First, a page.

Best of all I remember her making her famous caramels at Christmastime in the big pans. Now all these years later, I make caramels in the very same pans!

Saturday, February 26, 2011

My website was hacked

Why do people do this mess. You will notice that some photos and links are not working because a jerk hacked into my newly created website... so basically 2 yrs. of work have just gone down the drain with all the work on the new site.

I hope to have it all working again next week. Thanks for visiting.

Thursday, August 20, 2009

Life in a "Dog Trot" House ; I love this special memory

I love this "memory" sent in by a visitor to my antique shop website. Being a Texan myself I recall the days of getting the "switch" to the old buttocks area. It was really bad if you were asked to go cut your own switch, the child mind thinks smaller is better but in actuality it was like a little whip. When you are getting a whoopin' the bigger the better when it came to switches.

No, we were not abused children. Simply everyday kids who were disciplined when we broke the rules and yes we knew what the rules were. We got in trouble and got a spanking when we misbehaved. I can't speak for everyone but I don't have any traumatic emotional scars from getting a butt whipping I grew up to be a pretty decent adult who raised amazing children and used discipline appropriate to the incident including "the switch."

I also remember seeing many dog trot homes and wanting to live in one. The little breezeway between the buildings was a welcome respite from the Texas heat.
To this very day I call the refrigerator the icebox.

Please read this special memory and try to visualize it if you can. Thank you for sharing and bringing memories back for me.

Monday, April 13, 2009

Grandma's Special Platter Memories

year_born: 1948

memory: I have a white platter with with sprays of yellow flowers at N. S. E. and West. There is a faint gold border around the edge of the oval slightly scalloped edge. I have dated it from your site as Feb of 1938.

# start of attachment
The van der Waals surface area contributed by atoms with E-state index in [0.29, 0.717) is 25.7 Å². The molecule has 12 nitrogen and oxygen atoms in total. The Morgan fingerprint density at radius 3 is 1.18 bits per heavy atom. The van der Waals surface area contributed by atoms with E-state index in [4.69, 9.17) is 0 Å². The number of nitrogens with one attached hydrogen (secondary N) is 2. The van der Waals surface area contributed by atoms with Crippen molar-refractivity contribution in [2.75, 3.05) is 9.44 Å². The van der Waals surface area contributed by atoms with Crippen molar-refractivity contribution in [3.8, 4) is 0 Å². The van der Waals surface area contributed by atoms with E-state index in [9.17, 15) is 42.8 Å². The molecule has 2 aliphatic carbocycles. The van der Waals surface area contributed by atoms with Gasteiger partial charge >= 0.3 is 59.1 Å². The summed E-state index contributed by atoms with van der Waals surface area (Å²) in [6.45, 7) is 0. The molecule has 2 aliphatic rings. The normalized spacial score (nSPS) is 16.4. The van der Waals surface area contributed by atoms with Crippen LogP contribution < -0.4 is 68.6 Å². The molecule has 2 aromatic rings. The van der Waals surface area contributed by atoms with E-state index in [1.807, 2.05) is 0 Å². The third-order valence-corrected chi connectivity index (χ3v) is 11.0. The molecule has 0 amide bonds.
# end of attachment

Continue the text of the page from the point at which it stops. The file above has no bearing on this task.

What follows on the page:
My dear grandmother was a simple woman who took extraordinary pains as a supurb homemaker. As a small child, I remember her pouring hot syrup that we had carefully boiled to almost the "hardball" stage into this special platter. Then we would wait until it had cooled enough to start pulling for taffy.

I also remember that this was her Fried Chicken platter. The chickens came from her yard and were small and not like the monster birds in the grocery today. The entire chicken fit perfectly on the platter...she fried the back, gizzards and liver also.

Nothing was wasted. Feathers were saved for feather beds and pillows. I have only this one small platter but I treasure it. It is worth more than gold to me.

location: Arkansas

The Laughing Place

year_born: 1957

memory: Auctions with my grandpa; I always got to bid on the trays because gram, served everyone off of them.

They had what we called the shelter house; on the southend was the kitchen, the water pump was on the west side and the wood burning stove on the east. There were 7 picnic tables, end to end and at the far end was a huge chandelier; acquired from the Palace theatre. Gram served all the people before she ever sat down. so I would make sure to buy the box of trays, ( and there was one at almost every auction).

Gradpa had cast iron cream separator, actually a couple. The old grinding wheels, of every size imaginable. The cobalt decorated crocks lined the driveway, (with Gramsflowers in them) and ever so many feet there'd be a buck board to sit on. There were so many cool things at their place (aka 'the Laughing Place'); people would stop and ask, 'are you open?' and Grandpa always said, 'we're always open, what can I do yafor?', whatever it was that caught their eye, they'd ask about and Grandpa would 'give' it to them. It happened so much, Gram was sick of antiques!

The Laughing Place is still there. My Uncle Gene wrote a song about the 'LaughingPlace', it goes something like this (in part);
Ol' briar rabbit has a laughing place in the middle of the ol'briar patch,
he can sit right there, look the farmer in the eye and never be his catch...
We'll I got me a laughin' place in the middle of the clear creek hills, I can
sit right here and watch the world drive by and never feel it's chills...

ty for letting me share. by Ginny Bell (aka Little Ginny)
location: Small townstate_lived_in: Ohio

Beautiful Memory of Granny and Special Occasions

year_born: 1962

memory: My Granny was given for her wedding a complete table ware setting of J&G Meakin Persian Garden design in 1932 apx. Only on special occasions like Chrismas was it every used. I can remember from a young age carefully setting the dinning table with irish white linen and serviettes. Silver cutlery for 8 adults.